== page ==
But once you get locked into a powerful vein of specialized information, it can be difficult to pull yourself away, and that's how I ended up on a page entitled "Precautions on Zipper Use". As a clumsy man, with a penis, I'm well aware of at least one major zipper precaution that I would recommend, strongly, to anyone who finds themselves described in this sentence, but that precaution, involving tucking and double-checking, was not to be found on this page, and that lack is literally the only thing wrong with the page.

From "Rough Slider Operation" to "Proper Laundry Procedure", this page will likely teach you more or less everything you need to know about zippers and will almost certainly leave you muttering "STOP. SAYING. 'ZIPPER'" after a while. Some of the warnings will be familiar to the real zipper freaks amongst us—who doesn't at this point know that you rub a candle on a sticky zipper to thereby introduce a lubricative coating?—but it's nice to have everything compiled into a single (re-)source, so you know how to wash, iron, protect, and use your zippers and the fabric around them. Plus the art is really cool. Here's a taste.

(Some art from Precautions on Zipper Use. Note the extremely cool box-outline that shows what the important part is.)

And here is some of the text. I particularly like the style here. It's masterfully clear, and it's so dry it might as well be being narrated by Fred Willard.

Pulled Out Elements

Trying to forcibly close the zipper of an overfilled bag will cause element and tape breakage due to the excess load on the elements.
Reduce the burden by reducing the content of the bag and by bringing both sides of the chain close to each other before closing the zipper.

Fabric Caught in Slider

A slider may catch the fabric, hampering its operation.
Avoid forcing it to move or it will worsen the problem.
Slowly move the slider while pulling out the caught fabric.
Please allow enough room for the slider to move smoothly when sewing the zipper onto the fabric.

Anyway, zippers are good and cool and should be treated with care and respect, whether they are true YKK zippers or not. Please, if you are a real citizen of our fair Reviewiera, act always in accordance with the teachings revealed unto us and curated into our consciousnesses by the good folks responsible for Precautions on Zipper Use.

Wednesday, October 09, 2019

After Hours

It wasn’t until 2005 that, to my joy, I discovered the works of Takashi Miike. These were the days of dvd; and with Miike, very often dvd-r. It began with Audition (1999) and Ichi the Killer (2001), which are still his only masterpieces. Both of those films are perfect and deserve their own essays if I were to do justice in describing them. And Ichi the Killer has always been one of my favorite movies of all time. But what of the rest? There’s a lot to see. And I’ve spent many years going through them. Even just recently going back to the video store—Miike is the strongest argument in favor of the vanishing video rental house vs. online streaming—I was floored and amazed by my first time seeing Graveyard of Honor (2002).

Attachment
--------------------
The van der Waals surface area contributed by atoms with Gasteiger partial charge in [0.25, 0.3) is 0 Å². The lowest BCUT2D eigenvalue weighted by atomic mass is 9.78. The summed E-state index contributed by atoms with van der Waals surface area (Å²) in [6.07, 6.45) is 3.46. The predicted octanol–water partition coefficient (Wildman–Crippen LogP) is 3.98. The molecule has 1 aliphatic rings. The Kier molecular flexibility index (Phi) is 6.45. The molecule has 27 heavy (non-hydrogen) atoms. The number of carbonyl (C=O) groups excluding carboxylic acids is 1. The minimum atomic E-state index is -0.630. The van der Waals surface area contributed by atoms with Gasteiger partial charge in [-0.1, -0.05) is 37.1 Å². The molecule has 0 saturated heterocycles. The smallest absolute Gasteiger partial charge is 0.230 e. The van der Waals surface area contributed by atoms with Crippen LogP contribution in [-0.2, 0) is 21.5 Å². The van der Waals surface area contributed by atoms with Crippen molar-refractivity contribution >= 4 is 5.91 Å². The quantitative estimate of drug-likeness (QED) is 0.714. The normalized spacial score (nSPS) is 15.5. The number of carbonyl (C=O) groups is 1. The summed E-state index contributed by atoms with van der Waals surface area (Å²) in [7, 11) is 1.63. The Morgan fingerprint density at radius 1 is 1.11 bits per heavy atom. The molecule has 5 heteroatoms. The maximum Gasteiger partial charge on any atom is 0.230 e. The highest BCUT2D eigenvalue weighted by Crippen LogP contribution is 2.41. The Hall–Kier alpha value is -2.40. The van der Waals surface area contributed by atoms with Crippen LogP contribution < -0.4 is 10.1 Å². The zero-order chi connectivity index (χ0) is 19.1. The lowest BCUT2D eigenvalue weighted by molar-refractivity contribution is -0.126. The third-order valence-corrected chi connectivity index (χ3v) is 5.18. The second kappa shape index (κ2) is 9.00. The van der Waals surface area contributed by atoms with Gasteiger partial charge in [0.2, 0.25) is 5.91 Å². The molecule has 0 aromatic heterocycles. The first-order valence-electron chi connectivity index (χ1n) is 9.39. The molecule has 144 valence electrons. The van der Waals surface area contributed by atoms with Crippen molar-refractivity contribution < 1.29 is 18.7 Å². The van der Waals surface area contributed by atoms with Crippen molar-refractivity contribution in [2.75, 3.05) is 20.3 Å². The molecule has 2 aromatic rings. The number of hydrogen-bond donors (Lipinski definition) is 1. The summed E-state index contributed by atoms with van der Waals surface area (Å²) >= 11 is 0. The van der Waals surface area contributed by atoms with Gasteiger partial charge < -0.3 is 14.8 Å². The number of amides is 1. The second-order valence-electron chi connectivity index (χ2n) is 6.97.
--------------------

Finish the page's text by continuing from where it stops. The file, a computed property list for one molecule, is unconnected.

Graveyard of Honor is a bleak nihilist tale of an exiled Yakuza disintegrating into oblivion and the woman he takes with him—themes familiar to Miike’s work. Like Audition, Graveyard of Honor establishes a serious dramatic tone and holds it. This is a strength of Miike: his body of work ranges from pitch black serious drama (typically embodied in the genres of crime or horror) to zany, ludicrous  B and even children’s movies (even at the opposite end of this spectrum again there are crime and horror entries).

     The last decade also marks Jeremy Thomas coming on board as a producer for some Miike films. Thomas’ name has always caught my attention because of what projects it’s been attached to: Bad Timing (1980, Nicolas Roeg), Merry Christmas Mr. Lawrence (1983, Nagisa Ôshima), Eureka (1983, Roeg), The Hit (1984, Stephen Frears), Insignificance (1984, Roeg), The Last Emperor (1987, Bernardo Bertolucci), The Sheltering Sky (1990, Bertolucci), and Naked Lunch (1991, David Cronenberg) are but a few.
     Thomas has been the producer on Miike’s Hara-Kiri: Death of a Samurai (2011)—my first time seeing one of Miike’s films in a theater and in 3D (of course the joke being that most of the movie is slow long scenes of dialogue in zen gardens with no real reason for shooting in the format?), Blade of the Immortal (2017), and First Love (2019). And for the time being not only has Thomas been collaborating on prestige Miike projects, but also ones that have received theatrical distribution here in the US.

     First Love is advertised as an action/love story about a boxer and a girl (apology if that’s being heteronormative with my nouns) with some stolen drugs on the run from the yakuza. This not only sounds like run of the mill Miike subject matter, but worried me as a premise similar to so many other True Romance types that it might not have even been worth my time. But was I glad that I didn’t miss the opportunity to see this in a theater.